2022 World AIDS Day: 'Over 1.6 Million Nigerians on HIV Treatment,' FG says

2022 World AIDS Day: 'Over 1.6 Million Nigerians on HIV Treatment,' FG says

  • The National Agency for the Control of AIDS (NACA) has said that over 1.6 million Nigerians are currently receiving HIV treatment across the country
  • This disclosure was made by the director-general of NACA, Gambo Aliyu on Thursday, November 24
  • Aliyu assured that NACA will continue to put efforts in place to ensure that HIV prevalence in tackled with an increased level of equal opportunity to treatment and access to commodities needed by People Living with HIV/AIDS

Over 1.6 million Nigerians have been captured under the nation's HIV treatment plan as of the end of September 2022, the director-general of the National Agency for the Control of AIDS, Gambo Aliyu has said.

Aliyu while speaking at a press conference in commemoration of the 2022 World AIDS Day a total of 1,619,133 persons on HIV treatment represents a significant leap when compared to 838,020 persons in 2017.

NACA, Gambo Aliyu, HIV/AIDS, treatment of HIV
Dr Gambo Aliyu has said that over 1.6 million Nigerians are currently receiving treatment for HIV across the country. Photo: NACA
Source: Facebook

He noted that as Nigeria commences the process of marking the 2022 World AIDS Day, it is important to re-emphasize that unequal access to HIV prevention and treatment services increases the prevalence of HIV among vulnerable population groups.

This year's World AIDS Day is themed, ‘Equalise to end AIDS: Equal access to treatment and prevention services.’

PAY ATTENTION: Join Legit.ng Telegram channel! Never miss important updates!

Aliyu noted that this year’s World AIDS Day seeks to promote equal access across populations that are marginalized among vulnerable and key affected population groups by removing economic, social, cultural and legal barriers to HIV prevention services across population groups that are vulnerable to HIV.

According to the NACA DG, Nigeria's success story is evident from the significant dip in the HIV prevalence of 3.4% in 2017 to a population-based prevalence of 1.3% in 2018

He said:

"Our treatment sites have increased from 251 in 2007 to 2,262 in 2020, and new HIV infections gradually declined from 103,404 in 2019 to 92,323 in 2021, with significant growth in key population treatment centres.
"Ten in 2017 with a coverage of 16,147 to 118 in 2021 with coverage of over 221,010."

Accessibility of treatment

In addition, he noted that pre-COVID-19 molecular laboratory assessments done in 27 sites are now in over 100 sites and accessible for prevention and treatment purposes

Also, through alignment 2.0 HIV prevention and treatment is shifting ownership to states while guaranteeing continued partnership and support from donors agency with the launch of the N62 billion HIV Trust Fund of Nigeria (HTFN).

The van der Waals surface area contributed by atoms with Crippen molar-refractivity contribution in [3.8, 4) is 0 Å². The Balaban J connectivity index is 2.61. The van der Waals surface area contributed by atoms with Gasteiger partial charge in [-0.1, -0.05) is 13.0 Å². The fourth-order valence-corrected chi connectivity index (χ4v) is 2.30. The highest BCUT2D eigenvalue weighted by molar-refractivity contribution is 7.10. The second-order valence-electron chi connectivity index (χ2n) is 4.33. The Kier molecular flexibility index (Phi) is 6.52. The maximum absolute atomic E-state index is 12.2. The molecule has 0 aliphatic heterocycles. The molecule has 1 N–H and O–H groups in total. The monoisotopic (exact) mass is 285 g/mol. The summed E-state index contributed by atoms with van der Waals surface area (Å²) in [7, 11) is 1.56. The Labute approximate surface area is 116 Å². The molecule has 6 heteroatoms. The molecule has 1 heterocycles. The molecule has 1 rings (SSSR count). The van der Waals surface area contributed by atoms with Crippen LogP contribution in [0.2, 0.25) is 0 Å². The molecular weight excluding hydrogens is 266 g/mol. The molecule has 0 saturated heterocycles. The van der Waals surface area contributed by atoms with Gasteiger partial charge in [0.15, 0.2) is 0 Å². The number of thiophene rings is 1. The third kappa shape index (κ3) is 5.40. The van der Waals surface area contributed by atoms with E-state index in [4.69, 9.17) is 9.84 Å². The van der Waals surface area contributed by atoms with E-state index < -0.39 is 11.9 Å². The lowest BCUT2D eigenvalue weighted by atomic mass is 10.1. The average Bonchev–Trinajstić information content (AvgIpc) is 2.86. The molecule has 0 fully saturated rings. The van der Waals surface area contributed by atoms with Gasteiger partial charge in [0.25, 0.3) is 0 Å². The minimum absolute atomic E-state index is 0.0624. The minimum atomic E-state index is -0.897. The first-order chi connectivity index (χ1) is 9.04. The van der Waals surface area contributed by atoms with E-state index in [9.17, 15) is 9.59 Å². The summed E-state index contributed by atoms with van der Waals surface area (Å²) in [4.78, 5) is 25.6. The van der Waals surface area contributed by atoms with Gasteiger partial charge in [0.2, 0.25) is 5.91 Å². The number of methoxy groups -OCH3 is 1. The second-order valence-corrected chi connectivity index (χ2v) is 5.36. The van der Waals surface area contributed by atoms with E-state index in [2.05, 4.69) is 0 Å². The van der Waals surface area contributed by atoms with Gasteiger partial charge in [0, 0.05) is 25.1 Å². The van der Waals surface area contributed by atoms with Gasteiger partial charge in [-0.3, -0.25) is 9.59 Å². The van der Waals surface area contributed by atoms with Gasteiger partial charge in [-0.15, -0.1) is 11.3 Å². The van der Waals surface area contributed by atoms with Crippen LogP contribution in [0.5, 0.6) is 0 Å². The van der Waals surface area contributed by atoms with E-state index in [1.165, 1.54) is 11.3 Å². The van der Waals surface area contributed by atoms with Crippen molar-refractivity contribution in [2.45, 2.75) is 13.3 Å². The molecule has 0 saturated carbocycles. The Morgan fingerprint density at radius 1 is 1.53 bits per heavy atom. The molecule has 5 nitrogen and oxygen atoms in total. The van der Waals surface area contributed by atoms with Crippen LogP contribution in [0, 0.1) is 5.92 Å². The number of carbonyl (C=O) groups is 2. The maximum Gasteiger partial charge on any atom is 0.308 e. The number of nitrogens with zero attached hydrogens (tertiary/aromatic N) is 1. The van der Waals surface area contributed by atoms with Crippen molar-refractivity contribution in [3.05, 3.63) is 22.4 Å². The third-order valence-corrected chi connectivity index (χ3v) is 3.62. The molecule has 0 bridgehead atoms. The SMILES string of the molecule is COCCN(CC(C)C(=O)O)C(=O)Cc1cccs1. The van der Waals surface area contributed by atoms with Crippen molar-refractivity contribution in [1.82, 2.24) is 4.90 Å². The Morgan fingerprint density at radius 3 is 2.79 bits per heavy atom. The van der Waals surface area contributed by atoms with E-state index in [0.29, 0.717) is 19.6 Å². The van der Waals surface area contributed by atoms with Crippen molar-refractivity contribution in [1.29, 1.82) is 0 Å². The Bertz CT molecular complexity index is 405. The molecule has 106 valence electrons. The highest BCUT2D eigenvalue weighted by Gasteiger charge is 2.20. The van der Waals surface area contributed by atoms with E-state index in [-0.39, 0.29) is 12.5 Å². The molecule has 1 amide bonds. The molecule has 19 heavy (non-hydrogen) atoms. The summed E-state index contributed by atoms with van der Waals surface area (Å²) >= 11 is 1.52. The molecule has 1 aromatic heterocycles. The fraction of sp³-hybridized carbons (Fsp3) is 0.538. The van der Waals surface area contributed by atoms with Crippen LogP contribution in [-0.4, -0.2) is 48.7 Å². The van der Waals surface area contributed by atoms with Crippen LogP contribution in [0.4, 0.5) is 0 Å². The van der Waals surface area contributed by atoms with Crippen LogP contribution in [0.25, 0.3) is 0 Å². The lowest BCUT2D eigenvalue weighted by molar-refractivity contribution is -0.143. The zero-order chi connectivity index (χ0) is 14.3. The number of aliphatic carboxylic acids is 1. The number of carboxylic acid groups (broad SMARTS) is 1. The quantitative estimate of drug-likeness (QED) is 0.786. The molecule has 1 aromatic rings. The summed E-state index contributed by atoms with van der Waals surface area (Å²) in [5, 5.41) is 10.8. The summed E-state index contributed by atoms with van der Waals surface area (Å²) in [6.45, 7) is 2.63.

The trust fund constitutes a further step towards sustained country-level funding and ownership of the National Response.

Aliyu further called for sustained efforts towards controlling the epidemic while pushing for increased availability, quality and suitability of services, for HIV treatment, testing and prevention, so that everyone is well-served.

He assured that access to prevention, treatment, care and support services will be intensified for hard-to-reach populations especially those communities circumscribed by conflict.

Aliyu said:

"Finally, Nigeria is happy to join the Global community to affirm that “We can end AIDS - if we end the inequalities which perpetuate it."

Also speaking, the national coordinator of the National AIDS, Sexuallly Transmitted Infections Control and Hepatitis Programme, Federal Ministry of Health, Akudo Ikpeazu, said that the Federal Ministry of Health, through NASCP, reaffirms its commitment to continue to push for programs and policies aimed at addressing these inequalities.

Ikpeazu added that the Global Alliance to end AIDS in Children by 2030, which Nigeria recently joined currently made up of 12 countries committed to building momentum to address gaps, mutual accountability and galvanizing action for results.

The countries include Angola, Cameroon, Cote d’Ivoire, DRC, Kenya, Mozambique, SA, Tanzania, Uganda, Zambia and Zimbabwe.

Her words:

"In this regard we will focus on the four pillars of the Alliance which are early testing and optimized treatment for children, closing treatment gaps for pregnant and breastfeeding women living with HIV, preventing and detecting new infections among adolescent girls and women, and addressing structural barriers that hinder access to services.
"As we step-up the fight to end AIDS."

People living with HIV go tough on Ebonyi govt., list hospitals' sins

Legit.ng previously reported that Nigeria had flagged off the 2021 World AIDS Days with the theme, End Inequality, End AIDS Through Financing.

The flag-off ceremony was organised by the National Agency for the Control of AIDS in Abuja on Tuesday, November 30 Also, emergency calls were made to ensure state governments sit up in the fight against HIV/AIDS in Nigeria.

There was also a call for the inclusion of inmates in various correctional facilities in the HIV/AIDS treatment plan.

Reducing HIV/AIDs transmission among persons who inject drug

In addition, the country is on the move to reduce the spread of HIV among people who inject drug (PWIDs).

Aliyu said through a new evaluation report Nigeria would be able to reduce HIV transmission among 44,000 PWIDs.

The NACA DG said that with the findings of the evaluation being put to effective use, it will enable the country to plan for the about 44,000 persons who inject drug in Nigeria.

Source: Legit.ng

Online view pixel